It is difficult to assess performance regarding accessibility, but four metrics accurately measure current performance and, most importantly, improvement. These metrics address 1) minority student access (comparing the percentage of African-American, Latino and American Indian first year students at U of M with the percentage of these students among Michigan high school graduates), 2) low-income student access (comparing the percentage of Pell Grant recipients enrolled at U of M with the percentage of Pell Grant recipients enrolled at all Michigan colleges/universities), 3) minority student success (comparing the six-year graduation rate for minority students with the six-year graduation rate for white students who entered in the same year), and 4) composite performance (a combination of each metric for an overall measurement). These metrics were included in the Opportunity Adrift report produced by The Education Trust.
Applying these metrics, the University of Michigan performance is cause for concern:
With regard to low-income access, 13.4% of U of M students are Pell Grant recipients compared to 38.7% of all Michigan college/university students. Why so low? Surely there are highly qualified low-income students across Michigan eager to attend U of M. This must change.
The University of Michigan is at risk of becoming a bastion of privilege and wealth. The New York Times recently reported (May 24, 2011) that “At the University of Michigan, more entering freshmen in 2003 came from families earning at least $200,000 a year than came from the entire bottom half of the income distribution.” The same article cited a “Georgetown University study of the class of 2010 at the country’s 193 most selective colleges. As entering freshmen, only 15% of students came from the bottom half of the income distribution. Sixty-seven percent came from the highest-earning fourth of the distribution. These statistics mean that on many campuses affluent students outnumber middle-class students.”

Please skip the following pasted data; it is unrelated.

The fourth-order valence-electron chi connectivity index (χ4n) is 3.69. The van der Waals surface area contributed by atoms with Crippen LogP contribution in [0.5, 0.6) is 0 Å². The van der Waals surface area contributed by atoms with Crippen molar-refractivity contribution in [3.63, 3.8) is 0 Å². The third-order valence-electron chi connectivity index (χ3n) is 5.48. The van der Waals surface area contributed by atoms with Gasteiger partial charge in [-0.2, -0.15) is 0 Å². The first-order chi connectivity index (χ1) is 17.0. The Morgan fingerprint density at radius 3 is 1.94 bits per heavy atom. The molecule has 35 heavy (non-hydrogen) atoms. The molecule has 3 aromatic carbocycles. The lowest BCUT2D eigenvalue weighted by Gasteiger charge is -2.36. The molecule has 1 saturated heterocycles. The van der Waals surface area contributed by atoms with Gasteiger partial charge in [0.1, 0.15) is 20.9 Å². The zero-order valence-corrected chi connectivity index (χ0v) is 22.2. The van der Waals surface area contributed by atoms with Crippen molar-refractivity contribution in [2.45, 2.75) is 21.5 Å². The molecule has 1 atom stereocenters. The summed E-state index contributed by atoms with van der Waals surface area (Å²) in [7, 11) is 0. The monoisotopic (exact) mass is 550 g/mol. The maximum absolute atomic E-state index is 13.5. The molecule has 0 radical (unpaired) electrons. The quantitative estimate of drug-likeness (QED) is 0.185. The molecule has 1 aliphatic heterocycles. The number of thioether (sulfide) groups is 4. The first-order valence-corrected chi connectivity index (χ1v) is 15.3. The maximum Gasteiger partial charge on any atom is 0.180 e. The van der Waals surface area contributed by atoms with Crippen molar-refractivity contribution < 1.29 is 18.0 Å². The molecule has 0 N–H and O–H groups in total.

In addition to financial (loans, grants, etc.) and tax credit related support for students, other forms of institutional support are necessary to improve access to a U-M education. For example, U-M should work to expand evening and weekend hours for financial aid offices, academic advising, and other student services. Additionally, computer labs and libraries should offer extended hours during the academic year and, importantly, between terms to provide uninterrupted access to email and other digital resources. Core academic classes must be offered at a range of times that allow flexibility for adult students with work and child care responsibilities.
Regents must continue to enable the U-M Alumni Association effort to improve access and diversity. Specifically, the Alumni Association LEAD Scholars (Leadership, Excellence, Achievement, and Diversity) program provides recruiting scholarships from $5,000 up to $15,000 per year renewable for a total of four years.
The University must work with great urgency to aggressively address these issues. Attention should be focused on greater coordination with community colleges to facilitate transfers for qualified students, more extensive outreach to low-income/under-represented communities, and better allocation of financial aid to students in acute financial distress.
Additionally, the University should hold itself accountable with the establishment of accurate performance and progress metrics. These measurements should be disclosed publicly (similar to the Michigan Education Dashboard found at http://www.vpcomm.umich.edu/pa/key/budget/).